What Is An Aptitude Test?
An aptitude test is a form of psychometric assessment, used to measure an individual’s natural strengths in a given area. It differs from a knowledge-based test in that it does not require familiarity with a particular subject. Instead, it looks at your inherent skills, and your ability to apply them in new situations.
An aptitude test typically falls into one of two categories: abilities tests and behavioural tests. The first category focuses on cognitive function, measuring skills like critical thinking, and problem solving. The second explores your character, preferred working styles, and situational judgement.
All aptitude tests are scientifically designed around principles of psychology and offer an objective and reliable way of assessing an individual’s core strengths.
What is the purpose of an aptitude test?
The primary purpose of an aptitude test is to determine your capability. Instead of looking at what you know, it looks at your learning capacity, and your ability to work with new information in an effective manner. This gives a strong indication of how well you’re likely to perform in a particular setting, be it educational or professional.
Aptitude tests are also designed to level the playing field. Since an individual needs no pre-existing skills or knowledge to do well in an aptitude test, they allow comparison based not on qualifications or experience, but future potential.
When might you take an aptitude test?
There are two main settings in which aptitude tests are commonly administered: during education, and as part of the selection process in professional recruitment.
In the first instance, aptitude tests may be used to help inform decisions on a student’s academic path. For example, they may be given to determine if an individual is suited to a gifted education program. They may also be taken to help you choose suitable career options based on your natural abilities.
Their most common use, though, is in recruitment. Employers use them to measure skills that are hard to assess through CVs and interviews alone and compare the potential of candidates from similar backgrounds.
In this case, they’re usually taken in the early stages of recruitment for initial screening purposes, between application and interview. They may also be administered later in the process as part of an assessment centre.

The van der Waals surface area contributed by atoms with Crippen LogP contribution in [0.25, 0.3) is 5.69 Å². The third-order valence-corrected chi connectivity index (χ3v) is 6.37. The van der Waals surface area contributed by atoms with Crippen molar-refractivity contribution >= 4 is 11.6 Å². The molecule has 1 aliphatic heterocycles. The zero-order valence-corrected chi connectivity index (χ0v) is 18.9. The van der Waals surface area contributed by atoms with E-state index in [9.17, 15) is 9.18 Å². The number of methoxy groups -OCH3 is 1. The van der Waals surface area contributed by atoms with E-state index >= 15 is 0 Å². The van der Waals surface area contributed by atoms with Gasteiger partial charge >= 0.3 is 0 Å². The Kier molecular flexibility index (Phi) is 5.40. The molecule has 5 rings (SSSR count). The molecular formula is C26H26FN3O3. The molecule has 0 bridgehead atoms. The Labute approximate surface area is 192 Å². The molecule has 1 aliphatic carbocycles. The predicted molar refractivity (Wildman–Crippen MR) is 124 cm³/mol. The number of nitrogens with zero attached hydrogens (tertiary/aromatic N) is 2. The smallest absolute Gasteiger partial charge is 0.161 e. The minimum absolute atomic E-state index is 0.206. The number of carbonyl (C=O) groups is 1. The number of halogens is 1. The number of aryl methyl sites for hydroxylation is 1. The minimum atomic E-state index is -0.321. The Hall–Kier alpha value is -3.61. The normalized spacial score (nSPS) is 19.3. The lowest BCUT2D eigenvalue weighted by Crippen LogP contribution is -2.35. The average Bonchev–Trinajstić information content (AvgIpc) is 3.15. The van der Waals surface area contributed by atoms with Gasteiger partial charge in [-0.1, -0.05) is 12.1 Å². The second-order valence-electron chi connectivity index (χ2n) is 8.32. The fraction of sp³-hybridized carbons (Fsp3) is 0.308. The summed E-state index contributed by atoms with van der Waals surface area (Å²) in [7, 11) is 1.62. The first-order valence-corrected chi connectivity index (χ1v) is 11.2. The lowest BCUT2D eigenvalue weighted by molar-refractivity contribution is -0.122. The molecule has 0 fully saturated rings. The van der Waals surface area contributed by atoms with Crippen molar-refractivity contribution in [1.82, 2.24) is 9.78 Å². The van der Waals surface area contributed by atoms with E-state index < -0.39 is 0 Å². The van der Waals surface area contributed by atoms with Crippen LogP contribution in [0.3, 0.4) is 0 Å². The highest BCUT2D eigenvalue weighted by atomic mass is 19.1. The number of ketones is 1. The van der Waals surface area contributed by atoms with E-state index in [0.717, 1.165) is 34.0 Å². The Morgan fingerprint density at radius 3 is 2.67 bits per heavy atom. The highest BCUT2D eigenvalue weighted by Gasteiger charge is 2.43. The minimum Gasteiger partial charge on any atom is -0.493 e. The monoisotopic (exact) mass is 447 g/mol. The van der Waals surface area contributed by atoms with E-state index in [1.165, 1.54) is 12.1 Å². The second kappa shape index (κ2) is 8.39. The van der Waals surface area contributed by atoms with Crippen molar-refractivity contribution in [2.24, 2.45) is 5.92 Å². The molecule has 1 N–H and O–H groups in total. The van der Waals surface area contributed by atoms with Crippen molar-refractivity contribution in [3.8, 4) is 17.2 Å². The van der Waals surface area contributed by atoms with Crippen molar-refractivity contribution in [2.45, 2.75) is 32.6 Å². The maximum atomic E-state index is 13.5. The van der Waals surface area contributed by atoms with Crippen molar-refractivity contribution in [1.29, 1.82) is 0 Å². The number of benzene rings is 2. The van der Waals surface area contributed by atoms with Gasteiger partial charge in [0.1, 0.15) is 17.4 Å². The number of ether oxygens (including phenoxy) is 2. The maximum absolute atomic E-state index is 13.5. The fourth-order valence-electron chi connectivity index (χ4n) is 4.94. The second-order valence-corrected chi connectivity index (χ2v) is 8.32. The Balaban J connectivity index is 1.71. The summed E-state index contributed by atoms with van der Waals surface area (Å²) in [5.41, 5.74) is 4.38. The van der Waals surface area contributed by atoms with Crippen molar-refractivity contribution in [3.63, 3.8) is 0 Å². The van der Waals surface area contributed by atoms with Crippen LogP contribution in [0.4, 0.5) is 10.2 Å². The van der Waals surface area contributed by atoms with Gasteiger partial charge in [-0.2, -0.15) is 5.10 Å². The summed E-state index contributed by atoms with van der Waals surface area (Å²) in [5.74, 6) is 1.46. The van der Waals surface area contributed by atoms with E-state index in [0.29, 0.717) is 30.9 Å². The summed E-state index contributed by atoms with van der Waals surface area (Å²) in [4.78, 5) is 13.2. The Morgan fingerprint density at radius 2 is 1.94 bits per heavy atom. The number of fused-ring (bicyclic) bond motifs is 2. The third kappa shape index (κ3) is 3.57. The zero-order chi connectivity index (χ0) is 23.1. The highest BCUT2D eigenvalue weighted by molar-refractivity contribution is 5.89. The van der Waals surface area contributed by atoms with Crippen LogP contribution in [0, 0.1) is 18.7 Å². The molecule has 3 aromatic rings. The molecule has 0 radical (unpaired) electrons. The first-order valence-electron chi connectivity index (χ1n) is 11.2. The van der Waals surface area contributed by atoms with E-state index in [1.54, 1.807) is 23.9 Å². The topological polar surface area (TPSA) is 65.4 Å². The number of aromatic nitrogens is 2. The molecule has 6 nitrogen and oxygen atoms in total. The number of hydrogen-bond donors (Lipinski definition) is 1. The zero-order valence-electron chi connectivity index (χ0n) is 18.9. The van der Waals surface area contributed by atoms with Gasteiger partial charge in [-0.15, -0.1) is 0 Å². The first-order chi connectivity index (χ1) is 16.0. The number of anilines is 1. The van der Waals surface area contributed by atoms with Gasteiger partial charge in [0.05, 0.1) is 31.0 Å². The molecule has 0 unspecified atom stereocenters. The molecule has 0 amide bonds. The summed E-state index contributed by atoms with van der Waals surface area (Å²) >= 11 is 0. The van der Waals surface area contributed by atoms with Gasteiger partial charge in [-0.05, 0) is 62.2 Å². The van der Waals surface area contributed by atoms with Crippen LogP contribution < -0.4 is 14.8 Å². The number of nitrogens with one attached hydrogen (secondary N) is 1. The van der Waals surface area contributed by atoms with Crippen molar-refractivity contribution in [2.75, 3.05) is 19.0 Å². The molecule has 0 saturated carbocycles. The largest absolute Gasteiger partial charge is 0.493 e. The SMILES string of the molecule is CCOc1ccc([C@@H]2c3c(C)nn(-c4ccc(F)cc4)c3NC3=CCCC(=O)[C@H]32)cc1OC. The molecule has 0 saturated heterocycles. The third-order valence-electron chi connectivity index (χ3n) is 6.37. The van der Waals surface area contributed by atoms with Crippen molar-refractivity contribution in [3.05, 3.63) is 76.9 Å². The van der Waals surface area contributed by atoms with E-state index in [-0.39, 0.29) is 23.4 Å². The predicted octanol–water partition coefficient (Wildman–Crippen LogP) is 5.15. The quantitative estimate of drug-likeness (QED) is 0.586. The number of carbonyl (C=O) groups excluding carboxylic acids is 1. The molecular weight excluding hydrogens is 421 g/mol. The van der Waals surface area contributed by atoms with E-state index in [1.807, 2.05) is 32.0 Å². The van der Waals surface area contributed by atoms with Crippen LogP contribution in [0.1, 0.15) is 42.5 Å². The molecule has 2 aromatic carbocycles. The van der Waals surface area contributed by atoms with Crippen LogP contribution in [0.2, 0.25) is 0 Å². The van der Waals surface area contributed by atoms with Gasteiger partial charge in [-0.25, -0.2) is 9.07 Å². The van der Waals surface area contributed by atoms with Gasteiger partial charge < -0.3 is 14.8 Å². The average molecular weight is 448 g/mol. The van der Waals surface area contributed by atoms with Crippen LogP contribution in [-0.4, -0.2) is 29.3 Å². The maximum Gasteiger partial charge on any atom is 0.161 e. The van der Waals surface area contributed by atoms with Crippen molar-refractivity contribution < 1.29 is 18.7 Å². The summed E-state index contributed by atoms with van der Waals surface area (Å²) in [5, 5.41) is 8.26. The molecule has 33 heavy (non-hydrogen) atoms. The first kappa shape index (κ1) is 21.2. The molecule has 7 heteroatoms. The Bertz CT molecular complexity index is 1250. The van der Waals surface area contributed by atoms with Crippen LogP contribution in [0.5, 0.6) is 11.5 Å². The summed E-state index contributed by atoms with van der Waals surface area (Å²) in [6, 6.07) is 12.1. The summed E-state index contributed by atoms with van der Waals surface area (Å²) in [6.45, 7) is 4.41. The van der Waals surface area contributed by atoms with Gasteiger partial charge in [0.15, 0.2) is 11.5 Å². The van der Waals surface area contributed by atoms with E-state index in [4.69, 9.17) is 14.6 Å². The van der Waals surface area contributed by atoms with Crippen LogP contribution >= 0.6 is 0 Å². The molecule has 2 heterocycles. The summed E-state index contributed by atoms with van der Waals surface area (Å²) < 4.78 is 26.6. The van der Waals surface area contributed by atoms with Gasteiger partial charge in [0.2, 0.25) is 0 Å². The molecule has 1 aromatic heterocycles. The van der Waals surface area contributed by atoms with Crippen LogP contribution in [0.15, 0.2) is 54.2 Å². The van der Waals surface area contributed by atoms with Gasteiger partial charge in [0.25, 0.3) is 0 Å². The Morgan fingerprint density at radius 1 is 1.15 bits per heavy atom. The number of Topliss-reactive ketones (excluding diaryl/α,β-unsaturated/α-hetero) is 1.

Some employers administer aptitude tests for ongoing career development, using them to identify candidates best suited for professional advancement.
How are aptitude tests typically taken?
Aptitude tests are typically issued as computerised assessments, though you may still come across the traditional pen-and-paper format in educational settings.
They are always multiple-choice and are usually taken under timed conditions. This means an aptitude test not only measures cognitive function but also how well you perform under pressure.
When used in recruitment, you’ll most often be sent a link to access the test remotely. If asked to repeat your tests at an assessment centre, this may be done on-site under supervision.
Employers typically use a combination of test types to measure various skills. You’ll be informed in advance of the tests you’ll face, so you can prepare accordingly.
The most common types of aptitude tests
The most common tests include:
Verbal reasoning tests. These look at your ability to conclude from written information, as well as testing your vocabulary and language comprehension.
Numerical reasoning tests. This measure your capacity for dealing with numerical data quickly and accurately, and your ability to apply basic arithmetic.
Abstract reasoning tests. These are a measure of problem-solving ability, and ask you to identify rules and relationships between abstract sequences.
Diagrammatic reasoning tests. Similar to abstract reasoning, these are non-verbal tests that require you to draw conclusions based on processes laid out in various diagrams.
Mechanical reasoning tests. These look at your ability to apply physical concepts and principles to a range of scenarios and are typically used in recruitment for technical roles.
Situational judgement tests. These fall into the behavioural test category and look at your natural responses to a range of hypothetical work-based scenarios.
You may also come across sector-specific tests, such as a clerical skills test. This is a blended assessment that measures skills including numerical and verbal reasoning, along with error-checking and document management.
Whatever tests you’re required to take, practice is key to putting in a strong performance. You’ll find more information on each test type, along with practice questions, in our aptitude testing catalogue.